All managers are teachers but not all teachers are managers

All managers are teachers but not all teachers are managers.

The title is wrong.

But it shouldn’t be.

If you are a manager you will know that you have a lot of things to do and some of those things are essential and some are less essential. Or at least they seem to be.

Many managers spend their whole time keeping the wheels coming of. Every day is focused on a battle against mistakes, errors and problems that will bring down the team, department or even company.

Consequently those activities that are more effective over the long-term can often be relegated down the to-do-list. Of course the problem with that is that once you start putting something lower down the to-do-list it can become an easy habit to do so and it can end up living there.

Consequently most managers have activities that they regularly put off. Tasks that they end up doing under duress or because ‘they have to’ or not done at all! Being a teacher can be one of those.

Which leads us to two questions:

Is a manager a teacher?

And if so;

Why is it important for a manager to be a teacher?

I’d say yes to both and I base my answer to the first question on a quote from Fritz Perls, (world-renowned psychotherapist) when he defined teaching as;

To show a person that something is possible

That for me makes the case for a manager being a teacher. Fundamentally as a manager if you are not showing people that it is possible to be great at their job, happy doing it and doing it for a good purpose then you are failing as a manager.

And as to the second question of importance well a manager is the oil in the machine of business. The person responsible for ensuring that the parts work in harmony with each other and with the least wear and tear. The more those parts know they better they can function. That’s why it’s important.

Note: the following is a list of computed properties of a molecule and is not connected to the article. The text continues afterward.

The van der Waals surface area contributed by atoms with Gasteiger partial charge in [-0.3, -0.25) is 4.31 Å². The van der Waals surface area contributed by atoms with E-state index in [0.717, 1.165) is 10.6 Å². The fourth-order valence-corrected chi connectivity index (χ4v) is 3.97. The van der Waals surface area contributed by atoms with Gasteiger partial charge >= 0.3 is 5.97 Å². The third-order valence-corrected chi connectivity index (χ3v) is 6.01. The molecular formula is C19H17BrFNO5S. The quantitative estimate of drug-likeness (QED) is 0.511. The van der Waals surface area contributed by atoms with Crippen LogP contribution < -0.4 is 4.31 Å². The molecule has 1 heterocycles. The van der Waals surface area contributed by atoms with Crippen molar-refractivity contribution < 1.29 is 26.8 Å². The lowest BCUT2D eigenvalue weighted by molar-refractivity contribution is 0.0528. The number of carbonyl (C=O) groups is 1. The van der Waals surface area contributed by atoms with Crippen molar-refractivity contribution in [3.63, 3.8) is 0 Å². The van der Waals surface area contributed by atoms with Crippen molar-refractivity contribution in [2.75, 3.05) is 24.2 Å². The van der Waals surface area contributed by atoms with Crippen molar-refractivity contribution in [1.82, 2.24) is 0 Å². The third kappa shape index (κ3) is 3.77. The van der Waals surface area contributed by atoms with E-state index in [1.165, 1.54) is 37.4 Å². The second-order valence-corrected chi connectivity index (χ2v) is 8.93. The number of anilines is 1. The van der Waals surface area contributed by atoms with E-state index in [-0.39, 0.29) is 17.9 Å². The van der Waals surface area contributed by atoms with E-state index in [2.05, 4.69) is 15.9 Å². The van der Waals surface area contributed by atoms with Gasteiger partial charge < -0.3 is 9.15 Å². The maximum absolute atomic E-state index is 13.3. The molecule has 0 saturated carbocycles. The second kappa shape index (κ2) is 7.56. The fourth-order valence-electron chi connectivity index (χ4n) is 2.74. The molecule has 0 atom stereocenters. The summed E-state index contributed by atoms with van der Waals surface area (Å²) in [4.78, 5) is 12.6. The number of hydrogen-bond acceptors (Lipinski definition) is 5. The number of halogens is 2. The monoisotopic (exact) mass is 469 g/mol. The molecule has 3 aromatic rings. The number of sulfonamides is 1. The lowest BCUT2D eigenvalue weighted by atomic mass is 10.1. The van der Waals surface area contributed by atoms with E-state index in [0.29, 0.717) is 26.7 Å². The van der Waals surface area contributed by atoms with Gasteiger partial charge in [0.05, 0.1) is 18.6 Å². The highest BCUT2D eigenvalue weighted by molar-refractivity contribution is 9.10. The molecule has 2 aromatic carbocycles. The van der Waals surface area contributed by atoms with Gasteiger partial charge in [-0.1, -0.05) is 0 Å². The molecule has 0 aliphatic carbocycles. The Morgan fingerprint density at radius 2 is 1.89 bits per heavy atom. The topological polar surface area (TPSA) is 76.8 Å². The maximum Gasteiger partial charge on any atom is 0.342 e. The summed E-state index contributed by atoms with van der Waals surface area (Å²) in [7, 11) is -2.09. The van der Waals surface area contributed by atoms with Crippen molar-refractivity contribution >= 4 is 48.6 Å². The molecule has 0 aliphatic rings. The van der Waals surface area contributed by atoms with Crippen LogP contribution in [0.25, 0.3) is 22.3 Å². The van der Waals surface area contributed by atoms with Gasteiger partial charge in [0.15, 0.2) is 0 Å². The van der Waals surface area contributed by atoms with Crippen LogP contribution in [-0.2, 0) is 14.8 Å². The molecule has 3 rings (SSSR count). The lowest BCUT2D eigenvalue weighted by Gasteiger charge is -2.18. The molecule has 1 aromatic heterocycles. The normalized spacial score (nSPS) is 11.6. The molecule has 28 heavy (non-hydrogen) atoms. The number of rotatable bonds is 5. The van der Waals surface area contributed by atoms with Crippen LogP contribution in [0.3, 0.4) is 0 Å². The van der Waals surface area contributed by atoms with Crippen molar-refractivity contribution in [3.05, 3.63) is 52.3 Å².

Also managers who seek the respect of their workforce would do well to show their people how to better and more easily do their jobs. They should demonstrate the same level of communication, professionalism and openness that they expect. By showing the way through direct example it sets a template for people to follow.

But that is only half way to being a teacher. It’s the equivalent to a high school teacher dressing properly, turning up on time and being prepared. It’s the bare minimum that should be expected.

What then makes them a real teacher is the direct and successful transferring of knowledge to their pupils. In the same was that a real manager should take time out to improve the skills and talents of those working for them.

An example of a few of the options that a manager has are as follows

  • Incorporate a learning point into the regular team meetings
  • Plan specific training sessions which are run consistently and eventually cover every aspect of the department’s roles
  • Hold coaching sessions with individual workers to directly provide one to one guidance and development

And if looking at the bigger picture then

  • Set up knowledge sharing sessions between different departments to spread knowledge through a company and provide different views

So now that brings us to the second part of this blog’s title ~

not all teachers are managers

A manager can, for a variety of reasons, become a jack of all trades and, very much, master of none. So it holds that sometimes, depending on the depth and quality of the training that is required, that the best person to teach a topic is not the manager.

Consider who is best qualified to deliver knowledge sharing on a topic and then see if they would be willing to run, or assist you to run, the training on that topic.

Like all delegation, if you do it properly, it can be very motivational to both the person delegated to and the rest of the team.

So think outside of yourself and to the larger team when you consider who could deliver training and when you do that ignore titles in preference for experience.

 Until next time; be successful

Stephen Hart

Corporate trainer



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